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Friday, 14 June, 2002, 20:29 GMT 21:29 UK
Challenges facing Karzai
Hamid Karzai arriving at the Loya Jirga with aides
Hamid Karzai promises peace, security, and stability

Chairman Karzai has become President Karzai.

At the Bonn conference last December, he was appointed as head of state by the United Nations in consultation with the Northern Alliance and a grouping of Afghan royalists.


Our objective is to take Afghans to a better life, out of this quagmire...Our people want dignity

Hamid Karzai

Now he has been voted in by a huge majority of mainly elected delegates at the loya jirga. He has been given legitimacy and a mandate to rule.

Mr Karzai spoke to delegates at the loya jirga about the honour he felt in receiving their trust, saying that he would serve Afghanistan relentlessly and modestly.

He faces no easy task.

'Peace and stability'

Afghanistan is still ruined by war and suffering from a ravaging three years of drought.

Ex-President Burhanuddin Rabbani
Mr Rabbani's support helped Hamid Karzai

A record number of refugees have returned - over one million in the last four months; many are facing difficulties finding homes and work.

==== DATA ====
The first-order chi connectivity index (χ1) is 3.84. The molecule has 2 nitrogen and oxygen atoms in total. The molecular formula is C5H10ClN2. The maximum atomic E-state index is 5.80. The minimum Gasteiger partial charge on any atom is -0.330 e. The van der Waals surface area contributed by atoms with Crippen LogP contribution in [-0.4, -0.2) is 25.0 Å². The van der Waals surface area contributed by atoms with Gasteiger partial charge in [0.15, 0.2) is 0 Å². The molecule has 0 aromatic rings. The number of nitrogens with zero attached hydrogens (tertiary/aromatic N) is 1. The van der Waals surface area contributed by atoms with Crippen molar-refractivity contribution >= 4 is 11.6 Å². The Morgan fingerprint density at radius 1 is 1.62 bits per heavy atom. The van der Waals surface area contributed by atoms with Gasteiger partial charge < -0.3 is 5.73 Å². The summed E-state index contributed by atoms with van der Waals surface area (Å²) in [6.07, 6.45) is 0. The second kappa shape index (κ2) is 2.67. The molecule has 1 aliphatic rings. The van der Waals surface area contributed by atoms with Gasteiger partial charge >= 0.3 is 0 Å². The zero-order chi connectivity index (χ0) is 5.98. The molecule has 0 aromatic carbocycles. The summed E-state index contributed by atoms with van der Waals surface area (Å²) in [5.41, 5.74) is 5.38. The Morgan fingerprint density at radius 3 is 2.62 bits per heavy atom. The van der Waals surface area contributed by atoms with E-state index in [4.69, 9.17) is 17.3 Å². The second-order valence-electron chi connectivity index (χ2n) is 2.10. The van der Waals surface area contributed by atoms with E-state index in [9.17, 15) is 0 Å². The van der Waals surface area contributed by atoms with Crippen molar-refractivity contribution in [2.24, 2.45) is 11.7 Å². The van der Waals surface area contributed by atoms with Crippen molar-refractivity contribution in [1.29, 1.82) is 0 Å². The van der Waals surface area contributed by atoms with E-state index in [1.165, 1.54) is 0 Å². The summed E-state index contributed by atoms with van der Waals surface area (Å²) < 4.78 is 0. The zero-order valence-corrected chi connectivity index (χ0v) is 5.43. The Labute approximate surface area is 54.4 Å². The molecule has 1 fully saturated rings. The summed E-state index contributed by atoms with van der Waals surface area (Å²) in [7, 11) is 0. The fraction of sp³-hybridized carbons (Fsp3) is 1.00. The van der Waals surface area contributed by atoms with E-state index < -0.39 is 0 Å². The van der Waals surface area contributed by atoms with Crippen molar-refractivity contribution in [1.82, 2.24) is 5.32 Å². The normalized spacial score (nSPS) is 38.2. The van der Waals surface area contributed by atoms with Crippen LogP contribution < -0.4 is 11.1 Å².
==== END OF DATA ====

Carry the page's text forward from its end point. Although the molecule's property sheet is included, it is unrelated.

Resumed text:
Promised money from international donors has yet to be paid up. Hamid Karzai's rule barely extends outside the capital.

Many of the regions are run like private fiefdoms. And there are still hundreds of Afghan men under arms - private armies loyal to the warlords - some of them in Mr Karzai's current government.

They are men who have committed grave war-crimes and carried out intimidation in the elections to the loya jirga.

'Dignity and honour'

Mr Karzai is a civilian. That is a strength - he has no blood on his hands. But it is also a weakness - he has no armed men of his own and he still needs alliances with the armed factions.

Ex-king Zahir Shah
Zahir Shah's endorsement reduced tension

"First we have to establish peace and stability," he said, "then the justice which Afghans require."

"We love Hamid Karzai," one delegate told me in the big tent, "but not his allies; why could he not rely on the support of the people, rather than the warlords?"

Respect for Mr Karzai is much more widespread than just among the delegates in the loya jirga tent.

"He doesn't put state money in his pocket - unlike our previous leaders," said Sultan in Kabul.

"Under his rule we've had peace after years of death, horror and destruction," said Gul Agha, from Ghazni.

Najiba, from Kabul, said: "He's given us back our dignity and honour in the eyes of the world."


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14 Jun 02 | South Asia
14 Jun 02 | South Asia
13 Jun 02 | South Asia
13 Jun 02 | Country profiles
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